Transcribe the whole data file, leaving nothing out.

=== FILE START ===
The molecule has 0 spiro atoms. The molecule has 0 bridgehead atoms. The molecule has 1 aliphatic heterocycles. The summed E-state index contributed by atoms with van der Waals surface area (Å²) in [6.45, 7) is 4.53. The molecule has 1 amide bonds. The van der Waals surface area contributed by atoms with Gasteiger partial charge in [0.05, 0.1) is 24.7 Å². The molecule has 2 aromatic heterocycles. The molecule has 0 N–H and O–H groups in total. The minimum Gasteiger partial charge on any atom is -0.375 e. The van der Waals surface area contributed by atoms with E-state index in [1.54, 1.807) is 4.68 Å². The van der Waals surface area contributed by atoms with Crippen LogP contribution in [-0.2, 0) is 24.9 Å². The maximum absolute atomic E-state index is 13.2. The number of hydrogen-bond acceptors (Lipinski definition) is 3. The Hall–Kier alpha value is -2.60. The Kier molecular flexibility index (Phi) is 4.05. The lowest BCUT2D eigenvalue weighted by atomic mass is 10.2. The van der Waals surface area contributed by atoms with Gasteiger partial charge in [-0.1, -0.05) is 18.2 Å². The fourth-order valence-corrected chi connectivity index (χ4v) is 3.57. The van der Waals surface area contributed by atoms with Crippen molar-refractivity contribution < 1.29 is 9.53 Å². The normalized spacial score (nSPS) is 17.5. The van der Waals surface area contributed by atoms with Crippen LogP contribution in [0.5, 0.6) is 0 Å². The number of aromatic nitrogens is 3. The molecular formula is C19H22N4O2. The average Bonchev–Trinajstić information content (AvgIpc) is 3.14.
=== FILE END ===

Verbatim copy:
The molecule has 0 spiro atoms. The molecule has 0 bridgehead atoms. The molecule has 1 aliphatic heterocycles. The summed E-state index contributed by atoms with van der Waals surface area (Å²) in [6.45, 7) is 4.53. The molecule has 1 amide bonds. The van der Waals surface area contributed by atoms with Gasteiger partial charge in [0.05, 0.1) is 24.7 Å². The molecule has 2 aromatic heterocycles. The molecule has 0 N–H and O–H groups in total. The minimum Gasteiger partial charge on any atom is -0.375 e. The van der Waals surface area contributed by atoms with E-state index in [1.54, 1.807) is 4.68 Å². The van der Waals surface area contributed by atoms with Crippen LogP contribution in [-0.2, 0) is 24.9 Å². The maximum absolute atomic E-state index is 13.2. The number of hydrogen-bond acceptors (Lipinski definition) is 3. The Hall–Kier alpha value is -2.60. The Kier molecular flexibility index (Phi) is 4.05. The lowest BCUT2D eigenvalue weighted by atomic mass is 10.2. The van der Waals surface area contributed by atoms with Gasteiger partial charge in [-0.1, -0.05) is 18.2 Å². The fourth-order valence-corrected chi connectivity index (χ4v) is 3.57. The van der Waals surface area contributed by atoms with Crippen molar-refractivity contribution < 1.29 is 9.53 Å². The normalized spacial score (nSPS) is 17.5. The van der Waals surface area contributed by atoms with Crippen LogP contribution in [0.5, 0.6) is 0 Å². The number of aromatic nitrogens is 3. The molecular formula is C19H22N4O2. The average Bonchev–Trinajstić information content (AvgIpc) is 3.14.